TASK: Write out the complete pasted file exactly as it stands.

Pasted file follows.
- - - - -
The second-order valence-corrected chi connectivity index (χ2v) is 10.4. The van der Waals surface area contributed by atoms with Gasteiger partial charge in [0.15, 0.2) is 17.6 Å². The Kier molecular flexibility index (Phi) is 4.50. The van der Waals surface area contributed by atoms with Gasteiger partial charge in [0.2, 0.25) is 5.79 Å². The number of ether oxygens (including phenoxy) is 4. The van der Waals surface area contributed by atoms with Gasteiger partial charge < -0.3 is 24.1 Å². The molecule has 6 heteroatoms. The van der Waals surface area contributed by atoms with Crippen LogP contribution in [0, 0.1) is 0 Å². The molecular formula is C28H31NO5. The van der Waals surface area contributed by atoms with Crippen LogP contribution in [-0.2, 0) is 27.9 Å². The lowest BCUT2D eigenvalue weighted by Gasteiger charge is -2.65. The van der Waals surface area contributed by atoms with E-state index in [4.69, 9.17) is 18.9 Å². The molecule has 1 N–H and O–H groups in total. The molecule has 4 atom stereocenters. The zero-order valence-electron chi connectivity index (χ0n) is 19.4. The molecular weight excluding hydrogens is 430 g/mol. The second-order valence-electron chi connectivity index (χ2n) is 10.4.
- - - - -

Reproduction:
The second-order valence-corrected chi connectivity index (χ2v) is 10.4. The van der Waals surface area contributed by atoms with Gasteiger partial charge in [0.15, 0.2) is 17.6 Å². The Kier molecular flexibility index (Phi) is 4.50. The van der Waals surface area contributed by atoms with Gasteiger partial charge in [0.2, 0.25) is 5.79 Å². The number of ether oxygens (including phenoxy) is 4. The van der Waals surface area contributed by atoms with Gasteiger partial charge < -0.3 is 24.1 Å². The molecule has 6 heteroatoms. The van der Waals surface area contributed by atoms with Crippen LogP contribution in [0, 0.1) is 0 Å². The molecular formula is C28H31NO5. The van der Waals surface area contributed by atoms with Crippen LogP contribution in [-0.2, 0) is 27.9 Å². The lowest BCUT2D eigenvalue weighted by Gasteiger charge is -2.65. The van der Waals surface area contributed by atoms with E-state index in [4.69, 9.17) is 18.9 Å². The molecule has 1 N–H and O–H groups in total. The molecule has 4 atom stereocenters. The zero-order valence-electron chi connectivity index (χ0n) is 19.4. The molecular weight excluding hydrogens is 430 g/mol. The second-order valence-electron chi connectivity index (χ2n) is 10.4.